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Scott Brinton

The inherent right of trees to exist

Posted

It was around 8 a.m. on a Saturday, if I remember correctly. The chainsaw revved, then wailed, as it tore into the old oak tree in the far corner of my neighbor’s yard. First, this fine specimen’s long branches were felled. Then its wide trunk was split in half. Finally, the lower torso was cut down, leaving only a stump.

It was a vibrant oak that had stood for half a century or more, by my estimation — oaks grow about a foot a year, and this one was roughly 50 feet tall. But there it was, this mighty tree, dead and gone in a matter of hours.

My neighbor, who sold and moved shortly afterward, had already removed all of the other trees and bushes in his backyard, leaving only a grassy plain measuring 1/32 of an acre. The oak was the tallest and most majestic of the lot.

I’m an ardent dendrophile — lover of trees — and my stomach was knotted as I listened to the oak come down section by section, as if dying a slow death by a hundred stab wounds. This was more than a decade ago; I forget the precise year. But I remember the bright sun and the whine of the chainsaw.

If only the Town of Hempstead, where I live, had had in place the local law that the Village of Valley Stream board of trustees enacted on Oct. 21. Previously, village residents could do pretty much whatever they wanted to the trees on their lots. Under the new law, they must now obtain a village permit in order to take down a tree, which can only be removed if it’s necessary — that is, if it’s dead or diseased, or poses a threat to life or property. Otherwise, if the village deems its removal unwarranted, it must stay. The penalty for felling a tree without permission is a $250 fine or 15 days in jail.

Bravo, Valley Stream! You took an important step toward not only preserving the suburban nature of Nassau County, but also leading in the ongoing climate crisis. Trees suck carbon dioxide, the main cause of global warming, from the air and replace it with oxygen.

Alas, as much as it pains me to say it, the village did not take the law far enough. The 15 days of jail time might make a resident think twice about removing a tree, but a $250 fine will deter relatively few.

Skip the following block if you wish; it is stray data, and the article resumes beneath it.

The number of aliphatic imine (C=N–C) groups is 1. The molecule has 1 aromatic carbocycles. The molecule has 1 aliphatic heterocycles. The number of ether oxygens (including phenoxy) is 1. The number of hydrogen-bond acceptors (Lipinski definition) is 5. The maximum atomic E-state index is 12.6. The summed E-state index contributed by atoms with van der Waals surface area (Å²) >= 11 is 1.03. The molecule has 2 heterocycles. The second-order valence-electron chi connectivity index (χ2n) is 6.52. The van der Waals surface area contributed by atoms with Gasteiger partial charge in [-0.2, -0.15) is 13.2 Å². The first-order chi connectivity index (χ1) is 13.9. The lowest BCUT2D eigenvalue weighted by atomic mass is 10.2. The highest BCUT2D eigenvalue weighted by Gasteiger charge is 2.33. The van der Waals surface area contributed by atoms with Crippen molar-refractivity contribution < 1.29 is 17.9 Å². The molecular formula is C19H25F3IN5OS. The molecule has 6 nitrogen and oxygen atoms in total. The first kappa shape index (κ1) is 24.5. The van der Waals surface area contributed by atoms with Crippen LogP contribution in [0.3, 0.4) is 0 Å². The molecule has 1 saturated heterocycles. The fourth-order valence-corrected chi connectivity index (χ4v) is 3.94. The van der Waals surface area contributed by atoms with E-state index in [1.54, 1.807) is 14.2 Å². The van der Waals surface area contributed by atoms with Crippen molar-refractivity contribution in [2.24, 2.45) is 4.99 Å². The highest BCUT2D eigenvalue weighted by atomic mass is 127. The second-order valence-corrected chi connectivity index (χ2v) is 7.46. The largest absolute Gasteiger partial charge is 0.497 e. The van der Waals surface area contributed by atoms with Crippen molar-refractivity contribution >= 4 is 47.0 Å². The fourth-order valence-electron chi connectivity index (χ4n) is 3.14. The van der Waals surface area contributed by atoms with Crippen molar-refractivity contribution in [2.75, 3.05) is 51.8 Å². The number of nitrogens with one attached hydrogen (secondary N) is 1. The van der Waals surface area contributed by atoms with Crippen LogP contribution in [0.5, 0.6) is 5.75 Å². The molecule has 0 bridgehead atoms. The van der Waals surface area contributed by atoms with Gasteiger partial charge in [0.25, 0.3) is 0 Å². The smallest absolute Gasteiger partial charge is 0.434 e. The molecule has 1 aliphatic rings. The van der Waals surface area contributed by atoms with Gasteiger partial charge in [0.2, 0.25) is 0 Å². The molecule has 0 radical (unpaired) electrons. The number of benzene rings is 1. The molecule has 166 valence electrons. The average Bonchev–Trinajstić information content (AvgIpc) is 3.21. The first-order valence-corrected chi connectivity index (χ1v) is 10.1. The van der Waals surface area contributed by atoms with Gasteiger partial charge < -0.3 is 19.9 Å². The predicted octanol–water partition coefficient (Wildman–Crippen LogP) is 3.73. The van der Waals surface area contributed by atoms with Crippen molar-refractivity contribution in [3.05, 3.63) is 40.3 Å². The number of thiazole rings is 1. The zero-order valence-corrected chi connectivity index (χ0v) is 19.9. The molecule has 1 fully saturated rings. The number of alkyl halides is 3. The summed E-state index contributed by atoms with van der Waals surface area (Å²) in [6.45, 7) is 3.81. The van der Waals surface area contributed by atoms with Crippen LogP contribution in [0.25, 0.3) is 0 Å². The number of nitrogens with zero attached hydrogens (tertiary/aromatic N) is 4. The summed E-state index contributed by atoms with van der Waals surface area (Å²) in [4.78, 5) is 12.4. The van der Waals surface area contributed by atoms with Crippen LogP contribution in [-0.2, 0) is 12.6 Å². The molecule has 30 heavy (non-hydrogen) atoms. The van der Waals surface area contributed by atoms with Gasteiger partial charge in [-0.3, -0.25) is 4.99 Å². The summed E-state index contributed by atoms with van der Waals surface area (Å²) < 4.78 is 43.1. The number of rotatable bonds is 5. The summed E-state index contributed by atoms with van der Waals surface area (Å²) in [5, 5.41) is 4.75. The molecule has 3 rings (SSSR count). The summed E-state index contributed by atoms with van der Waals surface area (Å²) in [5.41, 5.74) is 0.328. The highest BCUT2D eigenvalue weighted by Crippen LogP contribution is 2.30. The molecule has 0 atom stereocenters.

If you’re looking to do the law right, check out what Baxter Estates did. A shoreline community on the northeast side of Manhasset Bay, it’s among Nassau’s tiniest villages, with only 14 short streets and two small parks. In the mid-2000s, it was having trouble controlling builders, who were cutting down any number of stately trees on private property, despite a prohibition against doing so, according to “Ordinances to protect trees on private property,” published on the Nassau County Bar Association website. So Baxter Estates, which reminds me of the bucolic little communities that dot the Hudson River Valley, upped the fine for illegally removing a tree from a private property to $5,000 per tree.

Yes, $5,000 per tree!

The ordinance made a bold statement that trees add value not only to the lives of the people who “own” them, but also to the surrounding neighborhood. Moreover, it made a statement that trees are living creatures, with inherent worth, and so deserve special protection under the law.

Not to be outdone, the nearby Village of Plandome, on the southeast side of Manhasset Bay, passed an ordinance in 2017 prohibiting residents from removing more than two trees larger than 10 inches in diameter on private property without permission — with a $25,000 fine for violators — according to Newsday. Now we’re talking!

In 1973, the Town of Oyster Bay was the first municipality on Long Island to enact legislation to protect trees on public property, according to the bar association. Then, in 2007, it expanded the law to include trees on private property. According to town code, violators face fines of $350 to $1,000 or 15 days in jail. Oyster Bay could certainly look to Plandome and Baxter Estates for guidance in upgrading its ordinance, but its law is far stronger than Hempstead’s.

Hempstead prohibits the removal of any tree in the grassy median between your sidewalk and the curb without permission, according to town code, but on your own property, you’re free to cut and chop at will. That’s a terrible shame.

Every Long Island municipality should be doing all it can to protect and preserve the remaining trees that we have. They’re our inheritance, passed down to us from the generations who came before. We have no right to fell them just because we want to.

Municipalities should be doing more than that, though — they should be actively encouraging the continual planting of new trees as an inheritance that we can pass on to our own children and grandchildren.

Scott Brinton is the Herald Community Newspapers’ executive editor and an adjunct professor at the Hofstra University Herbert School of Communication. Comments about this column? SBrinton@liherald.com.